EXCLUSIVE: James Watt: ‘What determines a leader’s destiny is how they learn from mistakes’

By Amelie Maurice-Jones

- Last updated on GMT

Big Dog: BrewDog co-founder James Watt shares his leadership secrets
Big Dog: BrewDog co-founder James Watt shares his leadership secrets

Related tags James watt Brewdog Craft beer Finance Multi-site pub operators

Last summer, BrewDog CEO James Watt waved goodbye to the modern world and escaped to a tiny cabin hidden in the Scottish Highlands’ leafy woodlands. With no WiFi, no phone signal, and no running water, his only task was to plant a few hundred trees by hand each day.

As a leader, it’s one of the best things he’s ever done. “I was feeling a little bit burnt out and frazzled from the last couple of years”, he remembers. “I went completely off the grid, like a hermit.”

Watt was lodging in BrewDog’s Lost Forest​ – an area spanning more than 9,000 acres in the Kinrara area of Scotland’s national park – where the brewery is planting more than 1m trees in a bid to offset its carbon footprint. After a “phenomenal” first week, Watt’s trip was cut short after he smashed his collarbone while heading up a mountain biking tour into the forest. Nonetheless, he came away having learnt an invaluable lesson: the importance of taking time to disconnect.

It’s a philosophy that’s key to Watt’s leadership strategy,​ alongside communication and reflection. But these are skills he’s mastered up on a rollercoaster of a journey, that has seen the self-fashioned ‘punk’ brewery rocket craft beer to radical heights, but also dogged by controversy.

Learning curve: James Watt had never run a business when he founded BrewDog in 2007

Before founding BrewDog in 2007​ with school friend Martin Dickie, Watt had never run a business. In fact, he’d been captain of a North Atlantic fishing boat. Diving headfirst into the role of CEO was a “steep learning curve,” and as the Aberdeenshire-based​ business has evolved, Watt’s leadership style has had to grow with it.

“We’ve gone from two humans and their dog to 3,5000 employees globally,” he says. The kind of leadership the company required in its early days​ when Watt knew all employees by name, is a far cry from what it needs now, with operations in India​, Australia, Japan, China and America. “I love that challenge, but it’s definitely a challenge,” admits Watt. “It’s a moving target, and I’ve had to learn that as I go on that journey.”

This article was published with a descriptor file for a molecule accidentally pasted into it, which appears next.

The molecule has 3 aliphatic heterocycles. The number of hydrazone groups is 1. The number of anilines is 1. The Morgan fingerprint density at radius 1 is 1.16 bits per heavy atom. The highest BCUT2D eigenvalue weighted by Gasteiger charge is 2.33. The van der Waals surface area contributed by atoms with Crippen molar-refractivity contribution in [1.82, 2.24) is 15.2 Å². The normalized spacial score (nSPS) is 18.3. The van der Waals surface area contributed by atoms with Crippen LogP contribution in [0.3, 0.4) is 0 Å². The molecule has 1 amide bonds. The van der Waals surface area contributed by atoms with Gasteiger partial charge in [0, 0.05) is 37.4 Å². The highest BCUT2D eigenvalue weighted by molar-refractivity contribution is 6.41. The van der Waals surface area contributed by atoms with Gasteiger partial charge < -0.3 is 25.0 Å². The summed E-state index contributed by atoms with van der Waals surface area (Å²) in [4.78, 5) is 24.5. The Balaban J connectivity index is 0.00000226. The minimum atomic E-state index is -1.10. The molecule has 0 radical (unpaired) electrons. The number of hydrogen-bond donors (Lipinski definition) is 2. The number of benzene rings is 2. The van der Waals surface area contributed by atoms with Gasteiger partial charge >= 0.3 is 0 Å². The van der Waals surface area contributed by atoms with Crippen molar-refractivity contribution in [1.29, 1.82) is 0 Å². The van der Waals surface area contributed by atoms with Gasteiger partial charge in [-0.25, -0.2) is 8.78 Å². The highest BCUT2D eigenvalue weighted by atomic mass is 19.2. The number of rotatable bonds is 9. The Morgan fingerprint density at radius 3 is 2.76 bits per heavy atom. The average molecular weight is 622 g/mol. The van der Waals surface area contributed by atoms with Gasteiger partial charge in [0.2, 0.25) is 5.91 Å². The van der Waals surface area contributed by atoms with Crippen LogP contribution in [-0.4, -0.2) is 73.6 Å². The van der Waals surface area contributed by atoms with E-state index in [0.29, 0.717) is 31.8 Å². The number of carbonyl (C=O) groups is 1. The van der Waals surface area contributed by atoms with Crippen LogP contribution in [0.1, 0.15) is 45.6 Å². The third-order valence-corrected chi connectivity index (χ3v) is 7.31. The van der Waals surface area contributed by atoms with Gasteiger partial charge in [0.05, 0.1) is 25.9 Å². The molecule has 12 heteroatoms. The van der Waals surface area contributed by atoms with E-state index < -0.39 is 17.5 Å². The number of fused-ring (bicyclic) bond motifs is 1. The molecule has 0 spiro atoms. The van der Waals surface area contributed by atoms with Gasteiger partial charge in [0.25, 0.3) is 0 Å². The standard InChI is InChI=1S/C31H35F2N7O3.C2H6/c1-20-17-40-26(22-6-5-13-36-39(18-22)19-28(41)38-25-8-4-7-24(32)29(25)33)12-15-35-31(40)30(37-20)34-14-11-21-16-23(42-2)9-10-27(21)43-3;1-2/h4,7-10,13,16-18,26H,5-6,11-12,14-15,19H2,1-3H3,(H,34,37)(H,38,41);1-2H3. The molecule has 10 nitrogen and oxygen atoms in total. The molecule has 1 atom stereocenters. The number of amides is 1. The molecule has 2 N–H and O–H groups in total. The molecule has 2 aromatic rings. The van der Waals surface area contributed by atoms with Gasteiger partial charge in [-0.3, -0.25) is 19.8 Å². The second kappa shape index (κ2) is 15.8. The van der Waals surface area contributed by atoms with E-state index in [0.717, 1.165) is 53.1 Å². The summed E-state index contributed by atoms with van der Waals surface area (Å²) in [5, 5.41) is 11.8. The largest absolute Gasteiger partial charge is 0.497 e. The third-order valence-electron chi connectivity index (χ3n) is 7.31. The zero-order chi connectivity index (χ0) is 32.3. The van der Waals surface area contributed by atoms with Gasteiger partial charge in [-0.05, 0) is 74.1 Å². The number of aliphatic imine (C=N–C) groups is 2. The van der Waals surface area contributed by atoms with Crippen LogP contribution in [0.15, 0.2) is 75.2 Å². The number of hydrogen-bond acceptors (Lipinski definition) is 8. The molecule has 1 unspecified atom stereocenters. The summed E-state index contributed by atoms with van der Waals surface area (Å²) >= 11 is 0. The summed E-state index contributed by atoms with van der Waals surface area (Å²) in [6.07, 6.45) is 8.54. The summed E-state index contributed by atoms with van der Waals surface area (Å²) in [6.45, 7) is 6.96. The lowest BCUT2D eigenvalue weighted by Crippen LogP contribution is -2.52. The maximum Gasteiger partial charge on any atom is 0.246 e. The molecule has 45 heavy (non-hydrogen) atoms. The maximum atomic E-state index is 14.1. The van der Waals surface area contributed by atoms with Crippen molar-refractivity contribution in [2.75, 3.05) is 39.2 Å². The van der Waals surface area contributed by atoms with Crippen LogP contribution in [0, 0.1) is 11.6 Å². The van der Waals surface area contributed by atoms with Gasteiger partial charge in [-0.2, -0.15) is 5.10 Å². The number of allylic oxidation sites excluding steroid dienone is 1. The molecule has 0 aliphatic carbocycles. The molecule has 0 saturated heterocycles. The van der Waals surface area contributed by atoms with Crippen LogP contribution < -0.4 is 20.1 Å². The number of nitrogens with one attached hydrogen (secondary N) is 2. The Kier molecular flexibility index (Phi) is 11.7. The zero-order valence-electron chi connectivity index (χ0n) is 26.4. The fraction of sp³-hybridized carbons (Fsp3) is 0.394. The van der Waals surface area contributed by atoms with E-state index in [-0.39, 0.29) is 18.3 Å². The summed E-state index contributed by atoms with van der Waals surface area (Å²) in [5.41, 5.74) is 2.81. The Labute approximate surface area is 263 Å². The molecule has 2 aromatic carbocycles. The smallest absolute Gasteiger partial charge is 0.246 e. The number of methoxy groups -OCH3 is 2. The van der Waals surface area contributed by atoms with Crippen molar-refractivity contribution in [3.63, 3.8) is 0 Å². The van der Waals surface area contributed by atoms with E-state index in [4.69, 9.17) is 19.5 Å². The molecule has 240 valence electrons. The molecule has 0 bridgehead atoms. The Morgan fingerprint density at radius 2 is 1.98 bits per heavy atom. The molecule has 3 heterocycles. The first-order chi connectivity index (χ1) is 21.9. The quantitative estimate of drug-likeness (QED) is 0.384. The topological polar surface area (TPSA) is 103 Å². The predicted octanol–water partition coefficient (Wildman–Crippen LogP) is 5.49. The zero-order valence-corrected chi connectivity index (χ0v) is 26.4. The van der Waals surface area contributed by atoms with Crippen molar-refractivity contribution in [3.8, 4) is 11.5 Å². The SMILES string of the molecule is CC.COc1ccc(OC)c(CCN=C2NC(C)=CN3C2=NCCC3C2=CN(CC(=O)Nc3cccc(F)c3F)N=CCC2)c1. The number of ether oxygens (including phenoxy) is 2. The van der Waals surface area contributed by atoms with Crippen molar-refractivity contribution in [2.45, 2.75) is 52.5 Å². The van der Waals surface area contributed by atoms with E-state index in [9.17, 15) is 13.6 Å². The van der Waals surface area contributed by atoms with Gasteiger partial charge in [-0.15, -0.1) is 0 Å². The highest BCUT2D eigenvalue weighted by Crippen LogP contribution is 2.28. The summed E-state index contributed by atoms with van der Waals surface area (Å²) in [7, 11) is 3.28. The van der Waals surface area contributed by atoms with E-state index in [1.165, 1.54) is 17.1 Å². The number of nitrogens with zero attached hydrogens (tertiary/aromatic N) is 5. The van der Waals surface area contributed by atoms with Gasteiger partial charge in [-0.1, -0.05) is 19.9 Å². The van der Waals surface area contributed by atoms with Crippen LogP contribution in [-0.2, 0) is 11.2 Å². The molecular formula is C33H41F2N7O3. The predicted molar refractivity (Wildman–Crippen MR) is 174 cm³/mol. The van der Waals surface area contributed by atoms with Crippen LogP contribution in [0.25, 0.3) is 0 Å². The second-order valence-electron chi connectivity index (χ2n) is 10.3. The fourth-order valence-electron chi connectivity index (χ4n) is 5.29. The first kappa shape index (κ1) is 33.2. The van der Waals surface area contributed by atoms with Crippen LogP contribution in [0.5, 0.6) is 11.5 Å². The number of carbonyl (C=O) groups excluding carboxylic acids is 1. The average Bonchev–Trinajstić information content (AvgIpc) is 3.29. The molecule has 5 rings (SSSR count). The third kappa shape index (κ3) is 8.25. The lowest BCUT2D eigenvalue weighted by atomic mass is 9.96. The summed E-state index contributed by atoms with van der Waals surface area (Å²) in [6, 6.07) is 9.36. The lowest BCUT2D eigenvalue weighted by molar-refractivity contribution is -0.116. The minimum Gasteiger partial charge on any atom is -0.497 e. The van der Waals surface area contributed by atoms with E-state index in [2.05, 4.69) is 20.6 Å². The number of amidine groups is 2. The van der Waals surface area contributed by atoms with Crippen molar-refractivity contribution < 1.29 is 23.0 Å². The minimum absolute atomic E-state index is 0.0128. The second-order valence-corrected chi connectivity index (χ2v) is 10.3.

People Challenges

Communicating what BrewDog’s all about to thousands of employees around the planet​ comes with obstacles. For Watt, it’s paramount that everyone knows exactly what the company’s doing and why it’s doing it.

“All the biggest challenges come back to people challenges,” he says. “We always aspire to be the best company we can to work for, and we’ve always felt that our long-term destiny is determined by how well we look after the amazing people in our company.”

Peat this: James Watt and co-founder Martin Dickie in the Lost Forest

In 2021, the brewery suffered its biggest scandal​ to date, when 61 former employees singed an open letter​ under the name Punks With Purpose accusing Watt of fostering a “toxic” culture where were “treated like objects”, and left “bunt out, afraid and miserable” by bullying.

At the time, Watt apologised​ and vowed the operator was “committed to doing better,” with its people being its “main priority”. He later admitted that he did “push people too far”. It was tough time for him and a tough time for the business, he tells The Morning Advertiser.

Watt was “saddened and disappointed” that some staff didn’t have a good experience working at the company, and he says it’s fair to say that during that period, BrewDog should have done more.

“As an employer, that was never our intention to look after not all of our people super well, but when you’re growing that quickly, it’s difficult to be able to do [everything] at once,” he says.

Off the back of the controversy, he claims the business has done “so many things” to try and build a better culture within the business and champion its staff. Recently, BrewDog was celebrated in The Sunday Times Best Places to Work 2023 list.

“For me, that’s one of our best achievements​ as a company,” he adds. “We obviously went through a tough period, we decided to use that as a catalyst to get better.”

Dog days

To build connection with workers, the CEO​ sends out monthly emails outlining the business’ performance, and also runs open door sessions, where colleagues can pop into his office, or onto a Zoom call, for a chat. He also runs focus groups across the company and spends time jetting around the globe to visit international sites. “I want to be as accessible as I can,” he explains.

Every quarter, he also gives the entire company a performance update, and every employer is gifted a ‘field guide to BrewDog’ which outlines the brewery’s values. An independent ethics hotline is also put in place every year so anyone can raise concerns about the business.

“On any journey, any leader is going to make mistakes, and what determines a leader’s destiny​ is not the mistakes they make but how they learn from those mistakes, and how they can evolve their leadership style and make better decisions going forward,” says Watt. “This is what I’ve tried to do every time I’ve made a mistake in this business.”

Harbourside pints: BrewDog's site in Bristol

He adds: “From that time, we’re now in a really strong place.​ We’ve got a fantastic team who are excited about being part of this company and helping us shape the future of the beer industry in the UK and beyond.”

But can the business still grow at its breakneck pace with Watt pushing staff less hard? “I think so,” says the entrepreneur. He usually works at a speed of 110 miles per hour with little work/life balance. As CEO this was fine, but he’s realised it’s probably unrealistic to get his team to do the same.

“We obviously went through a tough period, we decided to use that as a catalyst to get better.”